FTC Proposed Ban on Non-competes: Potential Implications for Employers

Home » Insights » FTC Proposed Ban on Non-competes: Potential Implications for Employers

by | August 24, 2023

In January of this year, the Federal Trade Commission (“FTC”) announced a Proposed Rule to ban employers from using non-compete agreements with their employees.  The Proposed Rule, however, has not actually become law yet.  Given the volume of comments the FTC received regarding the Proposed Rule, the FTC is not expected to vote on the final version of the Proposed Rule until April 2024.  If the Proposed Rule does become law, there are significant impacts and implications for how employers interact and contract with their employees.

Definition of Non-Compete

The FTC’s proposed Rule defines a non-compete clause as “a contractual term between an employer and a worker that prevents the worker from seeking or accepting employment with a person, or operating a business, after the conclusion of the worker’s employment with the employer.” 

The Proposed Rule also contains a functional test to weed out contractual terms that may not be labeled as non-competes but are operationally equivalent.  Examples the FTC provides are the following types of contractual terms, which the FTC could consider as functionally noncompete clauses:

  • A non-disclosure agreement between an employer and a worker that is written so broadly that it effectively precludes the worker from working in the same field after the conclusion of the worker’s employment with the employer.
  • A contractual term between an employer and a worker that requires the worker to pay the employer or a third-party entity for training costs if the worker’s employment terminates within a specific time period, where the required payment is not reasonably related to the costs the employer incurred for training the worker.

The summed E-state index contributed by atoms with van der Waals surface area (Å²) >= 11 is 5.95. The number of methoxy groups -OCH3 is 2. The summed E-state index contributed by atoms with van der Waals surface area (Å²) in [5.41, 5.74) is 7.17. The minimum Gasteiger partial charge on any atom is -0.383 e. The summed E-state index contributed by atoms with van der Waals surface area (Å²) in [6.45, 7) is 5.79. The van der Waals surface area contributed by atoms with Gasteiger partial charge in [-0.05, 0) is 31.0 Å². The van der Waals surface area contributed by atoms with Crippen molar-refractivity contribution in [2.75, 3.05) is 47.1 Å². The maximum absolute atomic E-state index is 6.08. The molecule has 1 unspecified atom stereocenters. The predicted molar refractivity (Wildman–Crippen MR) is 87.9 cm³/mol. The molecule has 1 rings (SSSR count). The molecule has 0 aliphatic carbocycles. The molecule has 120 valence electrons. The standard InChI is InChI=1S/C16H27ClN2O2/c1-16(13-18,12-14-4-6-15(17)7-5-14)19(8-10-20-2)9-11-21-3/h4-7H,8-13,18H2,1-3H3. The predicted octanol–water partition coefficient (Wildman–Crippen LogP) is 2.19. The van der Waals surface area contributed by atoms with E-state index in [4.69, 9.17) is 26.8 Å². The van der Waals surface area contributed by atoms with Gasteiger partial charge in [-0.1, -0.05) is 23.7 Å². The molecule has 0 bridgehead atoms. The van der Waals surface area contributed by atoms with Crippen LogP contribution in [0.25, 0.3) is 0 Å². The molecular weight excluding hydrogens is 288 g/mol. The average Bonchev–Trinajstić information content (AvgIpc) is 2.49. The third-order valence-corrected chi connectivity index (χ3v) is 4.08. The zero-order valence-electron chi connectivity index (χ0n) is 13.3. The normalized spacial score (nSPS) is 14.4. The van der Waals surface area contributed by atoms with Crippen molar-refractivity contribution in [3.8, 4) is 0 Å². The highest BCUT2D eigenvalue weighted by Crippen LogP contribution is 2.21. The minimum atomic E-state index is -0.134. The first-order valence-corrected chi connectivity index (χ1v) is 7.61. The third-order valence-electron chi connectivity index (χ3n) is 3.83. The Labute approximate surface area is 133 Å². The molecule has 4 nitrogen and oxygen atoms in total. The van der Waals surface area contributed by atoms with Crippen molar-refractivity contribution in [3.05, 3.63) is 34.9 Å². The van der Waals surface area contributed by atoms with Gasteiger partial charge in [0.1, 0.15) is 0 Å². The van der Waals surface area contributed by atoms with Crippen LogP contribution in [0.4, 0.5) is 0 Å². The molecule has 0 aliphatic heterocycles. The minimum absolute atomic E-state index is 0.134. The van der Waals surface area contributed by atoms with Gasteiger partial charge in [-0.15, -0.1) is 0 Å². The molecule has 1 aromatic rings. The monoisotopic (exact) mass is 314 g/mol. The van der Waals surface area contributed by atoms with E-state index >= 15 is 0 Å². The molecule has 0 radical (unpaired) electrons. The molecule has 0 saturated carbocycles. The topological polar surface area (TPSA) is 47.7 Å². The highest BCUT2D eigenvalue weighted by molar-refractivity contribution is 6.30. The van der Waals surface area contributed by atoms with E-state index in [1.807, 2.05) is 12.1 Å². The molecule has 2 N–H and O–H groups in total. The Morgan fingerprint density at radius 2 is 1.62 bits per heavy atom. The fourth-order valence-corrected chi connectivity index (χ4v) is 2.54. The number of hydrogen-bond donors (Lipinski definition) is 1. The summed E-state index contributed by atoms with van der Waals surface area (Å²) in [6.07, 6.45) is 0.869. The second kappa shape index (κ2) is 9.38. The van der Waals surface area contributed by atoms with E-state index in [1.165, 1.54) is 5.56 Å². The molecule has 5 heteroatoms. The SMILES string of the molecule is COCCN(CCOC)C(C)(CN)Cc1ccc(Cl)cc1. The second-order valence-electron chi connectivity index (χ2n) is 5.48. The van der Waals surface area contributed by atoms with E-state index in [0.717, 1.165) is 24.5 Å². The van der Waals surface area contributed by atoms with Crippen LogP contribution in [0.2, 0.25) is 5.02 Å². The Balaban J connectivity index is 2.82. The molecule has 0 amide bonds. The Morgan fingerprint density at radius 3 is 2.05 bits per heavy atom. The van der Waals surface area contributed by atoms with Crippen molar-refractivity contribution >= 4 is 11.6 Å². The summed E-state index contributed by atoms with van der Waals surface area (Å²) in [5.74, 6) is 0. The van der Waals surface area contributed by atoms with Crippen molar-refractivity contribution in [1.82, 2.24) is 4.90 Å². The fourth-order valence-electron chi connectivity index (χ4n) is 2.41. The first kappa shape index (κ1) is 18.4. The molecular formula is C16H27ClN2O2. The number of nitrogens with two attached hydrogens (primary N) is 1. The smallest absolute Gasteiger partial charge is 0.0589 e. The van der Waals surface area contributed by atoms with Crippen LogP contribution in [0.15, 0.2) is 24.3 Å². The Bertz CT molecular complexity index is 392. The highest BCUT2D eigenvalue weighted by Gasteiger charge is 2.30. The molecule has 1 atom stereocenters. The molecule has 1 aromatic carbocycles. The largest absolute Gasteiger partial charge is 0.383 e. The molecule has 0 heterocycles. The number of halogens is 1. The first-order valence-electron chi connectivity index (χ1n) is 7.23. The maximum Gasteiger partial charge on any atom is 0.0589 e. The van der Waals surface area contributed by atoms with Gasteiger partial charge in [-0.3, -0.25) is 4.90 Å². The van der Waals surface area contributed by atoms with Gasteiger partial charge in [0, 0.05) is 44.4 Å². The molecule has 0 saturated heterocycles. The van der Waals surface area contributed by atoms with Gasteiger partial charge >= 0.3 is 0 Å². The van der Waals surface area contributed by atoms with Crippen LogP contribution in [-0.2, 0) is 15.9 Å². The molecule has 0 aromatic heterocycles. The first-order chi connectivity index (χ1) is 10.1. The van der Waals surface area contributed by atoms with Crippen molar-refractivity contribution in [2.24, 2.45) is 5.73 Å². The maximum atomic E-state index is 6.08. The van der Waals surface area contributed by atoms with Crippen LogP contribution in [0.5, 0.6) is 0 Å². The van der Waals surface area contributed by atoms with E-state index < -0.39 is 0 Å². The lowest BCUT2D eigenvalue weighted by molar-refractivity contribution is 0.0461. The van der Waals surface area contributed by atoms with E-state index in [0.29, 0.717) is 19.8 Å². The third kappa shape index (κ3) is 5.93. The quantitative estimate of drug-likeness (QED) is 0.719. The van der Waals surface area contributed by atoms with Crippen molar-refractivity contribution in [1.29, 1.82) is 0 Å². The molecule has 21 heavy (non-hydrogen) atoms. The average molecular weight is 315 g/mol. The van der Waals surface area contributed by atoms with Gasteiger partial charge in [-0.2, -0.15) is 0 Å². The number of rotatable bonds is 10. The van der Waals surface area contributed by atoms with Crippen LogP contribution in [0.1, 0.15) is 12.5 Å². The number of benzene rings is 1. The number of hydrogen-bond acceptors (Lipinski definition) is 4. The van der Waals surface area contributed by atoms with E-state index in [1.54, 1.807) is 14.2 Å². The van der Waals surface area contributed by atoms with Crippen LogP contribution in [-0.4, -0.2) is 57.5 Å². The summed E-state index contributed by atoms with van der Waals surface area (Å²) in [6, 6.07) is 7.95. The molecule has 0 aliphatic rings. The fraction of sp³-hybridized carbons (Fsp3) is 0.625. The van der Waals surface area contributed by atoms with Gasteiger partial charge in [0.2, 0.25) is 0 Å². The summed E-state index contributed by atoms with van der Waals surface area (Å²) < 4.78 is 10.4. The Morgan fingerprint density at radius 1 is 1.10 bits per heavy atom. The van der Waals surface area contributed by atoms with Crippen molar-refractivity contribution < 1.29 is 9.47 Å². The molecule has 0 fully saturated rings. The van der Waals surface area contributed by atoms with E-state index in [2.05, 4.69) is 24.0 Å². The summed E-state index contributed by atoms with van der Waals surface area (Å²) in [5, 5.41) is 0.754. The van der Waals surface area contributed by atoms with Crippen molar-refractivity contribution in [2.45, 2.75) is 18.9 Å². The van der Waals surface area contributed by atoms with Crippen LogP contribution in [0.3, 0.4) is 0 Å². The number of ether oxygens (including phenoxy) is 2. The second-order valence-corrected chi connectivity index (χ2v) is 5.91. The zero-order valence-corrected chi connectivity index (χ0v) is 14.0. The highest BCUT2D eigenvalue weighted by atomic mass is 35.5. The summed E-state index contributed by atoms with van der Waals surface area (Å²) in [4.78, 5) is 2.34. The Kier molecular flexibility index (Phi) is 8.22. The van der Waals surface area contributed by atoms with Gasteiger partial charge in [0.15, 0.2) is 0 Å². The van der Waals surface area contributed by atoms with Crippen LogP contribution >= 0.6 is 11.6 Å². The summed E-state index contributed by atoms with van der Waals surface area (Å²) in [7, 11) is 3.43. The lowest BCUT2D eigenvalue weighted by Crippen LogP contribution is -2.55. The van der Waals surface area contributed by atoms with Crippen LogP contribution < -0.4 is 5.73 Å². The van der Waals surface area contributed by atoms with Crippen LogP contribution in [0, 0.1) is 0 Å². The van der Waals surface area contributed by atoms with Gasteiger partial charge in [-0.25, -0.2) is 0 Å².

If the Rule were to go into effect, employers would be wise to ensure their non-disclosure agreements and other provisions are not so broad as to be construed as a non-compete clause.

Effects of the Proposed Rule

The obvious effect of the Rule would be that employers cannot use non-competes going forward.  The proposed rule goes much further, however, and would require employers to terminate existing non-competes and make their employees aware that the non-competes are no longer in effect.  Employers would be required to do this regardless of whether an employee received something in exchange for the non-compete provision, such as an increase in base compensation or incentive compensation.  As the rule is currently written, the employee could potentially keep these benefits even while the non-compete agreement was no longer in effect.

The Rule would also extend beyond employees.  It would apply to independent contractors as well as interns, paid or unpaid.  It would essentially apply to any individual that works for the employer.

The Rule would generally not apply to non-profits, banks, federal credit unions, lending institutions, common carriers, and air carriers.  This is because Section 5 of the FTC Act does not apply to these industries.

The Rule would also affect the way employers can protect their intellectual property, including their trade secrets.  While employers can still rely on confidentiality, non-disclosure, and non-solicitation agreements, these agreements would need to be narrowly drafted in a way to avoid being viewed as a de facto non-compete agreement.

Current Status of the Rule

For what it’s worth, the Proposed Rule may or may not actually go into effect.  Employers should still be aware, however, of the potential impacts of the Proposed Rule.

For a consultation with one of our Business Representation attorneys regarding your non-compete, non-disclosure, and non-solicitation agreements, call 703-535-7809 or email info@moorechristoff.com.

*This blog is not intended to be legal advice and is for informational purposes only.  Past results do not guarantee future outcomes.  Should you have questions regarding the Proposed Rule or other employment law matters, you should consult with an attorney.